Jeff Petersen
By Jeff Petersen

Jeff is a freelance writer, short story author, and novelist who earned his B.A. in English/Creative Writing from Creighton University. Based in Berkeley, California, Jeff loves putting his esoteric knowledge to good use as a AllThingsNature contributor.

Discussion Comments

By ExploreLife4 — On Jun 08, 2014

Some of these questions mean the reader did not completely comprehend the article, or they were posted before the article included the information.

This is the first article to refer to a medical grade DE. The FDA, EPA, and USDA have guidelines for what is safe and how it should be handled. Food grade DE has been approved for use in foods. Vets use food-grade DE externally and internally on animals to kill insects (fleas, mites, parasites, worms). It's not harmful to earth worms, but is harmful to bees. You may be able to help bees if you had a filter that allowed mites in but was too small for the bees to enter. I've read many articles on this.

By anon129178 — On Nov 22, 2010

Can you use diatomaceous earth to control varoa mites in bee hives without harming the bees?

By anon102879 — On Aug 09, 2010

What is Diatomaceous earth made out of? E.g. elements or minerals?

By anon86837 — On May 26, 2010

I see that it gets rid of all sorts of insects. But I need to know if this product works to fight against stinkbug infestation. If so, which one of these do I purchase?

By anon86782 — On May 26, 2010

I have 24 pounds of Aqua chem DE media and Filter aid Pure Diatomaceaus earth. Can I mix it with water and spray it on my pasture to get rid of the many ticks that get on my horses (2)? Ed.

By anon80732 — On Apr 28, 2010

how can we use it in silicone rubber?

By anon42903 — On Aug 24, 2009

Can this be used as a deterrent to pack rats that keep getting inside a car engine?

By anon42150 — On Aug 19, 2009

for - anon28777, the person that mentioned they wanted to use the left over pool DE for home use. Do not use it! It's processed and the composition has been altered. It's honestly not good for the pool either. I'd recommend just disposing of it through your nearest facility in the safest way possible. As this is not the same chemical free safe DE that is considered food grade. Hope this helps.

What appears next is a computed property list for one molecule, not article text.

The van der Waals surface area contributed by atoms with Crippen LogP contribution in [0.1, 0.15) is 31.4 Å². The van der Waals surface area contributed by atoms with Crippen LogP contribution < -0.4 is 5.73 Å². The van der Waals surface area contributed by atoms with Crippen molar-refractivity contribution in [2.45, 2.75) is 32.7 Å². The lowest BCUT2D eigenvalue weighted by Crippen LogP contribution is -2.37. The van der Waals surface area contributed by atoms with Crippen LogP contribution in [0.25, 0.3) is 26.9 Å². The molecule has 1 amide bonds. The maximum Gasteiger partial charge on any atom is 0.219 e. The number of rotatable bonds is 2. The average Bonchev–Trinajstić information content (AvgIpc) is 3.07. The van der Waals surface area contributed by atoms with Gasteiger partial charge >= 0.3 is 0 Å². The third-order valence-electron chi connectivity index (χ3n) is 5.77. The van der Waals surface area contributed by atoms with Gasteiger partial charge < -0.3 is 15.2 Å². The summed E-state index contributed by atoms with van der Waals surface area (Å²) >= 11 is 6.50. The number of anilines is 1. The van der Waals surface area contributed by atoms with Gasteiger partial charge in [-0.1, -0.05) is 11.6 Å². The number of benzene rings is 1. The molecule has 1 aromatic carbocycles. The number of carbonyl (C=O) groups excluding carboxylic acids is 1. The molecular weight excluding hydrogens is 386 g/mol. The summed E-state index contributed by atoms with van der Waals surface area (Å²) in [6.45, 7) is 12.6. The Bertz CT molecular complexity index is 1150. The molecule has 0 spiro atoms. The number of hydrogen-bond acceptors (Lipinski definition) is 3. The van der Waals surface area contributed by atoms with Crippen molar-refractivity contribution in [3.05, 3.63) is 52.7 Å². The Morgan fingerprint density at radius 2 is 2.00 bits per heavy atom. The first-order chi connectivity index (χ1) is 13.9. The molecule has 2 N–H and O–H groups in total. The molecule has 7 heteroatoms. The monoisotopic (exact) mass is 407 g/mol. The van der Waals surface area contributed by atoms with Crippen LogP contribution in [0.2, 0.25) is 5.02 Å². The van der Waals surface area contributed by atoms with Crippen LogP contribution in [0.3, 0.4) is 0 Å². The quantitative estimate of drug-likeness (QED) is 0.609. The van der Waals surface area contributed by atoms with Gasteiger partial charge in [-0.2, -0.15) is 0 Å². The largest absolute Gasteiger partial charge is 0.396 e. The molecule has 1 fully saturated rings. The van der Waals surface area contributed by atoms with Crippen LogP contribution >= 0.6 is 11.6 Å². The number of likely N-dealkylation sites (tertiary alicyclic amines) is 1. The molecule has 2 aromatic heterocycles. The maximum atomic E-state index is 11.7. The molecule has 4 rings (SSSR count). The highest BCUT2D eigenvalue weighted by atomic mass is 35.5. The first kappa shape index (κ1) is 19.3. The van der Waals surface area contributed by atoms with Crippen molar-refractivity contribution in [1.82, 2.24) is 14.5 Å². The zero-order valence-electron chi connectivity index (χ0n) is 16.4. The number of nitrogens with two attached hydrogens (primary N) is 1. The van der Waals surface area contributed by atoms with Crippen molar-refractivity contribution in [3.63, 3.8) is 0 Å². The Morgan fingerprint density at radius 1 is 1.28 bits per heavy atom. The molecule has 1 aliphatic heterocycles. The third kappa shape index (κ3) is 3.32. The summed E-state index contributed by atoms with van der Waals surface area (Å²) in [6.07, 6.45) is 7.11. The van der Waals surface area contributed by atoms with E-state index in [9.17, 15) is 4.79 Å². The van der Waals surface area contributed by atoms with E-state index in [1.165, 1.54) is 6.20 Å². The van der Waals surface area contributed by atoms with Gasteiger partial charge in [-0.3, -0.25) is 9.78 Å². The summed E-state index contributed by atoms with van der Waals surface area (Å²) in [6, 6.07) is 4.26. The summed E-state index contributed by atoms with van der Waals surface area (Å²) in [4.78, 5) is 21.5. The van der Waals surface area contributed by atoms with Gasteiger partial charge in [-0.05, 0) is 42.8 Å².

By anon41572 — On Aug 16, 2009

Diatomaceous earth is non-toxic. Unless of course you ingest or inhale vast quantities of it. Farmers in the know use it considerably and have very healthy and pest-free animals and crops.

There are no 'fibers' present, only roughly contoured particles. These particles are excellent for killing roaches/ants/flies! A very light dusting on obvious areas and corners will rid you of infestations even so severe the bugs swarm in large numbers. Takes time, as eggs already laid must hatch so the new insects become dehydrated.

Can be taken internally by humans and animals. Small animals like cats and small dogs 1tsp a day, larger dogs 1tbsp a day, horses and cattle 1/2 to 1cup a day. Always for one week, then if no allergic or other reactions, continue for 30 days or as long as 90 days.

I've seen dogs and cats with worms cured more than one time. Also seen a horribly cockroach infested farmhouse cleared in two weeks, not a single one left after a month.

Again, non-toxic. No chemicals. It works because the particles are so rough, they scratch insects' shells and they dry out. Fleas, roaches, ants, silverfish and flies. Works. Guaranteed.

Inhalation can cause light bleeding in the lungs, so spread a fine mist around problem areas while wearing a painting or sanding mask and *keep out of eyes*. It will dehydrate your eyes severely!

Can be taken internally to cleanse colon. No more than 1tbsp daily before each meal. Take a very small amount with meals first several days to make sure you won't have any reactions. If taking internally use only food grade which is pure white.

By anon36357 — On Jul 11, 2009

How much do I give dogs and puppies and cats as worming them?

By anon28777 — On Mar 22, 2009

I used a d.e. pool filter at one time, but we switched to a sand filter and now have a case of d.e. leftover. I have read that it is good for insect control in the house and yard, but also read that d.e. for pool ue has been treated and can be dangerous to human and animal health.

I would love to use a 'natural' chemical for insect control but don't want to hurt the kids and cat. How can I know if this is safe to use in my yard?

By anon26660 — On Feb 17, 2009

is OK for grass or front yard?

By anon20842 — On Nov 07, 2008

Can I use this as a natural wormer for poultry, dogs and cats? We do eat the eggs and raise chicken to butcher so we want an all natural wormer that is safe.

By logo989 — On May 29, 2008

How did the Diatoms get their names and is it harmful to pests?

By ehampton55 — On Jul 09, 2007

i used diatommaceous earth in my swimming pool filter by mistake. i should have used sand. now it is on the bottom of my pool.How will i get it out and is it dangerous because of the silica fibers?

Jeff Petersen

Jeff Petersen

Jeff is a freelance writer, short story author, and novelist who earned his B.A. in English/Creative Writing from...